BJC and BGCSE exam results worsen

National exam results have worsened this year compared to the year before.

Fewer students sat the core Bahamas General Certificate of Secondary Education (BGCSE) subjects of math, English and science this year.

There was a decrease in the number of students who achieved at least a grade of C in these subjects in 2019 compared to 2018.

Four hundred and eighty-four students received at least a C grade in those subjects this year.

This represents a 1.22 percent decrease when compared to the 490 students who achieved a C grade or better last year.

The results for this year represent the worst it has been in at least four years.

In 2015, there were 570 students who achieved at least a grade of C in these core subjects.

Five hundred and seventy-four students scored this in 2016, and 521 in 2017.

A total of 6,453 students sat the national exam in 2019, representing a 3.89 percent decrease over 2018.

Last year, 6,714 students sat the exam.

Additionally, fewer students achieved a grade of C in at least five subjects this year.

The 760 students who got a C or above in five subjects, represent a 5.71 percent decrease when compared to the 806 students who achieved this in 2018.

Eight hundred and eighty students achieved at least five subjects with passing marks in 2017, and 903 achieved it in 2016.

In 2015, nine hundred and sixty-one students obtained at least a C grade in five or more subjects.

The number of students who received a grade of D or above decreased considerably, from 1,338 in 2018 to 1,213 this year. This represents a 9.34 percent decrease.

The Ministry of Education noted that the exam is designed “to show what students know, understand and can do after having completed a prescribed course of study”.

It noted that the BGCSE is an indication of a student’s achievement and potential rather than “the sum total of their worth”.

“It is to be noted that there are other factors that have an impact on how candidates perform on the examination,” the ministry said.

“The factors both internal and external to the system of schooling, mitigate against good performance, and ought to be given some consideration when results are being reviewed.”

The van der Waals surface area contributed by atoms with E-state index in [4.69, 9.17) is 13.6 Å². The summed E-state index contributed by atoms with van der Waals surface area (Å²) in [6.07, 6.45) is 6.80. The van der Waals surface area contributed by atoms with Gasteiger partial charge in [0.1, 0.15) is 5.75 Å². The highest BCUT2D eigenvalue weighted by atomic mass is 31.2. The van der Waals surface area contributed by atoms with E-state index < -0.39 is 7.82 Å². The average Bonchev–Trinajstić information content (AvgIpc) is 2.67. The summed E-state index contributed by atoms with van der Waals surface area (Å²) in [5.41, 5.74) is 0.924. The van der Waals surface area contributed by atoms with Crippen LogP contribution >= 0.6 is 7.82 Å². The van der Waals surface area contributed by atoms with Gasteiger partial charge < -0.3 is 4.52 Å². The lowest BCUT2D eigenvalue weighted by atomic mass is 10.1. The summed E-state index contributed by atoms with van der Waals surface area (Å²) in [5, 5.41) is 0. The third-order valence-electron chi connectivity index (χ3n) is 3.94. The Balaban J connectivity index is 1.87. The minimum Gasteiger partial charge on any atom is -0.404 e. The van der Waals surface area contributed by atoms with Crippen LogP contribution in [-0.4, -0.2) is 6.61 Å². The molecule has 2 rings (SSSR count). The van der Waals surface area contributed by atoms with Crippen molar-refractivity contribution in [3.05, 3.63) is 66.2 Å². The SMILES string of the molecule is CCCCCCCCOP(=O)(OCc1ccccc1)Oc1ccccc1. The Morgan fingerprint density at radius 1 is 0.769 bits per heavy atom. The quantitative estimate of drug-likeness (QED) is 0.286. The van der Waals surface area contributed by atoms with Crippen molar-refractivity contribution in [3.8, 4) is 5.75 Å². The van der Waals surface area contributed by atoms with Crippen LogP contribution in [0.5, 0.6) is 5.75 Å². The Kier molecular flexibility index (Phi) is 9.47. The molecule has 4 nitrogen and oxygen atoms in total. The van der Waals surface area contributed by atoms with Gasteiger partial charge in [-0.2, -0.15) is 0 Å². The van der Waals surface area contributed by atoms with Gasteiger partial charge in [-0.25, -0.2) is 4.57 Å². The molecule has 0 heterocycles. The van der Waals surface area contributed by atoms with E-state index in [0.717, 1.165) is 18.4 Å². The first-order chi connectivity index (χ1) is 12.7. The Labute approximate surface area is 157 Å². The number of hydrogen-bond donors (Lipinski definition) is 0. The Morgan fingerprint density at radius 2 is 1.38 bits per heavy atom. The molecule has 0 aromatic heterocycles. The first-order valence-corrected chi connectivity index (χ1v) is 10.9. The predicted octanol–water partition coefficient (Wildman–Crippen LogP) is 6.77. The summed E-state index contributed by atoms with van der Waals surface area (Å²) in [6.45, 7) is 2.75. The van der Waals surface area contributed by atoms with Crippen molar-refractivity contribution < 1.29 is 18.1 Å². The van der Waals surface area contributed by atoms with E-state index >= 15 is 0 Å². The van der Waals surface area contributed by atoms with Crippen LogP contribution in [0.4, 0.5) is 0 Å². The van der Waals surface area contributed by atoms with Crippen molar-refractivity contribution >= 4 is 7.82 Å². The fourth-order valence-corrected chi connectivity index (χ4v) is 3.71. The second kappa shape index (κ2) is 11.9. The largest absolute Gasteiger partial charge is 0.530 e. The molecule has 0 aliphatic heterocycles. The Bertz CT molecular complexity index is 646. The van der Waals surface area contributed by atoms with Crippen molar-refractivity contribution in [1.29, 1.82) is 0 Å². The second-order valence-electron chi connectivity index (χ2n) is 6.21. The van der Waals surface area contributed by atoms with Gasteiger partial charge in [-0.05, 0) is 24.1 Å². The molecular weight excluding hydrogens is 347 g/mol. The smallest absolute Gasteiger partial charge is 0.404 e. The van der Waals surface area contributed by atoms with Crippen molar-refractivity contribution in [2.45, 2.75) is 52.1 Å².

Of the 27 subjects tested, improvements were noted in six subjects, according to the results.

These include bookkeeping and accounts, office procedures, keyboarding, biology, graphical communication, and clothing construction.

The highest percentage of grades awarded continued to be a grade of C.

More than 6,700 C grades were awarded, representing 28.43 percent of grades assigned.

According to the results, 8.46 percent of grades awarded were A’s; 12.59 percent were B’s and 20.68 percent of grades issued were D’s.

A further 13.16 percent of grades awarded were E’s; 8.56 percent were F’s; 5.29 percent were G’s and 2.81 percent of grades handed down were U’s.

The U grade indicates that a student failed to show any positive achievement in the subject.


BJC results 

A total of 11,137 students sat the Bahamas Junior Certificate (BJC) examinations this year compared to the 11,828 students who took the exams in 2018.

This represents a 5.84 percent decrease in students sitting BJCs.

In 2019, there were 1,267 students who achieved at least a grade of C in math, English and science.

This indicates an 18.36 percent decrease when compared to the 1,552 students who got at least a C in the core subjects in 2018.

The results show that 1,501 students achieved at least a grade of C in five subjects.

This represents a 6.19 percent decrease in performance when compared to the 1,600 students the year before.

Overall, the percentage of students achieving grades A through D also decreased by 6.17 percent this year, when compared to 2018.

The Nassau Guardian contacted Minister of Education Jeffrey Lloyd for a copy of the results, which are normally released to the press in August or early September each year.

Lloyd told The Guardian that he directed the results be distributed to the press two weeks ago.

The Guardian did not receive any results then.

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Jasper Ward

Jasper Ward started at The Nassau Guardian in September 2018. Ward covers a wide range of national and social issues. Education: Goldsmiths, University of London, MA in Race, Media and Social Justice

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